The Shimano policy is a step forward, but it’s mostly symbolic.

Case in point: Alejandro Valverde, who won the Tour of Spain despite being banned by Italy for doping (Valverde is disputing the allegations). Technically, Valverde is entitled. But you also have to wonder how aggressively cycling governance is going to pursue one of the sport’s top stars — especially a Spaniard in his home country’s premier event. It’s a real dilemma, because huge volumes of money are at stake.

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Daily Roundup: Bike Business Forum, 22 percent bike funding? Shimano sales tank, Bike beats subway in NYC, Rider Down update Wed, 27 May 2009 11:49:26 +0000 Seattle’s Cascade Bicycle Club will hold a “Bike Business Forum” hosted by Costco, Fred Hutchinson Cancer Research Center, Starbucks, Group Health, Vulcan and Seattle Children’s Hospital at 11:30 a.m. next Wednesday (June 3rd) at the Seattle Children’s Research Institute downtown. John Mauro, the club’s commute director, will give a brief presentation, followed by discussion centered on shaping a regional bicycling agenda. Should be interesting… Survey shows public support for increasing bike transportation funding from 1 percent to 22 percent, along with increases for other transit options. (Thanks to Republican John Bailo on the Cascade bike forum.)

Bicycle Retailer: Shimano sales down 18 percent last year, 19 percent for Q1. Oof!

Lost in the Ozone: Bike beats subway, taxi, in New York City rush-hour race. This reminds me of a similar event I participated in as a reporter for The Seattle Times back in the early 1980s. In a race from the U District to City Hall during the morning commute, the van pool won, but cyclists (including me) beat the Metro bus. Not sure if a single occupancy vehicle was in the mix back then (I don’t recall one), but today I bet a bike would beat a car. Watch out for bikes. Apparently police, not having issued a citation at the time, are investigating the death of a cyclist run over by a semi in Minneapolis last week. “A semitrailer driver had began to make a wide left turn at the intersection of Park Avenue and E. 14th Street and hit a long time cyclist with its back tires. A witness said that the bike had been stopped at the light and like the semi began to go forward when the light changed. The semi then turned and unexpectedly drove over the rider.” My wife was involved in a fender bender recently where a car making a right turn hit her as she was going forward in the inside lane. The investigating officer told the driver, who claimed that my wife was not driving in a “real” lane, that any vehicle colliding with another while making a turn is at fault (barring extremely unusual circumstances). Let’s hope justice is done in this case.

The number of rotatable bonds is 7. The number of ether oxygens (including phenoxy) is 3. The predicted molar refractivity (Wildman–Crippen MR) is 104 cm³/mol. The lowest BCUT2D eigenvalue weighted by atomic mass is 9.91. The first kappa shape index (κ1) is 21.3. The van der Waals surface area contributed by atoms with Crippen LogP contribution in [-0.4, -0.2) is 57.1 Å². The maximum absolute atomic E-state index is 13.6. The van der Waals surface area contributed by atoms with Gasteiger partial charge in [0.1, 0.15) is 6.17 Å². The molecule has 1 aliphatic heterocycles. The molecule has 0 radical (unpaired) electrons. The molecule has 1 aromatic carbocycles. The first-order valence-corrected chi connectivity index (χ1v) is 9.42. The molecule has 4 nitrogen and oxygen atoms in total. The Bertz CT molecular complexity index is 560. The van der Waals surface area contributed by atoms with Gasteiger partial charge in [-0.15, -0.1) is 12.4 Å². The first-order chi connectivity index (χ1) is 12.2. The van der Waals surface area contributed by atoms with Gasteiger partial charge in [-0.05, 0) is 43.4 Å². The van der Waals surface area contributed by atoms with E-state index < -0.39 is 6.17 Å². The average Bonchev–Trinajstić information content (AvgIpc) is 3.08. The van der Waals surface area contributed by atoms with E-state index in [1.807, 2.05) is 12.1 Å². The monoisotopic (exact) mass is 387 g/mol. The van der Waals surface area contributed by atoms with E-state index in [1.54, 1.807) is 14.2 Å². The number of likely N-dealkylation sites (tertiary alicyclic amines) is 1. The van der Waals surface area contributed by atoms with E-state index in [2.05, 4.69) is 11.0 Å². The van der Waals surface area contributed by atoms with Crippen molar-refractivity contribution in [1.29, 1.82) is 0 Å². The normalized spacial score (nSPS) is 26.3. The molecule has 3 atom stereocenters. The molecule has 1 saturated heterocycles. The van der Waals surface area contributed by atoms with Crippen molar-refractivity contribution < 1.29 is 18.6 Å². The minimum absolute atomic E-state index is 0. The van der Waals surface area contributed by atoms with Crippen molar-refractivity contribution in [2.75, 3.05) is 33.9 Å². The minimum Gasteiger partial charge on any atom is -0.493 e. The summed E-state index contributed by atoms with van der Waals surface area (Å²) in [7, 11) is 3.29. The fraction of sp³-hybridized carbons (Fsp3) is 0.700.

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Electronic Gear Shifting: Good idea? Sat, 14 Feb 2009 17:57:08 +0000 The New York Times takes a look at the latest electronic shifting iteration, from Shimano. Couple of interesting points: Time trialists can shift without changing position on the bars. But there is no manual override if the system fails.

The article does not discuss weight or crash-worthiness, but Wired had this from an unidentified source: “According to the company, Di2 will be 67 grams lighter than the current Dura-Ace 7800 and only 68 grams heavier than Dura-Ace 7900, the snazzy forthcoming 2009 suite of parts.” Not a huge weight differential, except in racing. But the drawbacks of e-shifting, including battery failure, may keep most of us away, especially given the premium ($4,000).

Also no comment on crashing. E-thingies tend to be a lot more fragile than their mech counterparts. That may not be so much a factor in racing, but for real-life use it could be make or break (so to speak!). As far as Bike Intelligencer‘s first love, mountain biking goes, um, let’s just say an e-future isn’t in the cards any time soon.

It’ll be fun to try the system at some of the upcoming bike shows.